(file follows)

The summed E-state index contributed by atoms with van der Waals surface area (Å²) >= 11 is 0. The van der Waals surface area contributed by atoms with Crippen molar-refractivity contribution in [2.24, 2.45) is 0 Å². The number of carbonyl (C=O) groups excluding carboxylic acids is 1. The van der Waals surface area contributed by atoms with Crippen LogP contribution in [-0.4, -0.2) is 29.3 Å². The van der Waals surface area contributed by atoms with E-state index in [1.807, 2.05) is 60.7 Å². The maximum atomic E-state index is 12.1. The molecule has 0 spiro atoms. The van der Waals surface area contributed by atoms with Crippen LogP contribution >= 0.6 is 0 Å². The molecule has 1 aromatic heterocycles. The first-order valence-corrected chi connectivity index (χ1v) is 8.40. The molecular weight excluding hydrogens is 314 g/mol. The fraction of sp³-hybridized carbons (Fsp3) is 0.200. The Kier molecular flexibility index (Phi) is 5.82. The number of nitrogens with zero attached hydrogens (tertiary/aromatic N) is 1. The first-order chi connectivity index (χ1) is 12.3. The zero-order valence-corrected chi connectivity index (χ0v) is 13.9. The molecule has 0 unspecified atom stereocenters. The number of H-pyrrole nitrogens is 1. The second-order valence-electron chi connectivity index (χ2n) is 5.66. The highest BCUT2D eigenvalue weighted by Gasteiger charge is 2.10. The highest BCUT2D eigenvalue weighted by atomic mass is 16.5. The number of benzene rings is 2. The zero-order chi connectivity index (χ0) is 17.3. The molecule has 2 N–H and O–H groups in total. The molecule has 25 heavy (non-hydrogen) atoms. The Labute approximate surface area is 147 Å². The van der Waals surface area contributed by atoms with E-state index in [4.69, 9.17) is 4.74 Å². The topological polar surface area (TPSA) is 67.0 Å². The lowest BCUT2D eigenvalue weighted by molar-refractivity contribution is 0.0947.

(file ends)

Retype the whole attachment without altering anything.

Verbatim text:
The summed E-state index contributed by atoms with van der Waals surface area (Å²) >= 11 is 0. The van der Waals surface area contributed by atoms with Crippen molar-refractivity contribution in [2.24, 2.45) is 0 Å². The number of carbonyl (C=O) groups excluding carboxylic acids is 1. The van der Waals surface area contributed by atoms with Crippen LogP contribution in [-0.4, -0.2) is 29.3 Å². The van der Waals surface area contributed by atoms with E-state index in [1.807, 2.05) is 60.7 Å². The maximum atomic E-state index is 12.1. The molecule has 0 spiro atoms. The van der Waals surface area contributed by atoms with Crippen LogP contribution >= 0.6 is 0 Å². The molecule has 1 aromatic heterocycles. The first-order valence-corrected chi connectivity index (χ1v) is 8.40. The molecular weight excluding hydrogens is 314 g/mol. The fraction of sp³-hybridized carbons (Fsp3) is 0.200. The Kier molecular flexibility index (Phi) is 5.82. The number of nitrogens with zero attached hydrogens (tertiary/aromatic N) is 1. The first-order chi connectivity index (χ1) is 12.3. The zero-order valence-corrected chi connectivity index (χ0v) is 13.9. The molecule has 0 unspecified atom stereocenters. The number of H-pyrrole nitrogens is 1. The second-order valence-electron chi connectivity index (χ2n) is 5.66. The highest BCUT2D eigenvalue weighted by Gasteiger charge is 2.10. The highest BCUT2D eigenvalue weighted by atomic mass is 16.5. The number of benzene rings is 2. The zero-order chi connectivity index (χ0) is 17.3. The molecule has 2 N–H and O–H groups in total. The molecule has 25 heavy (non-hydrogen) atoms. The Labute approximate surface area is 147 Å². The van der Waals surface area contributed by atoms with E-state index in [4.69, 9.17) is 4.74 Å². The topological polar surface area (TPSA) is 67.0 Å². The lowest BCUT2D eigenvalue weighted by molar-refractivity contribution is 0.0947.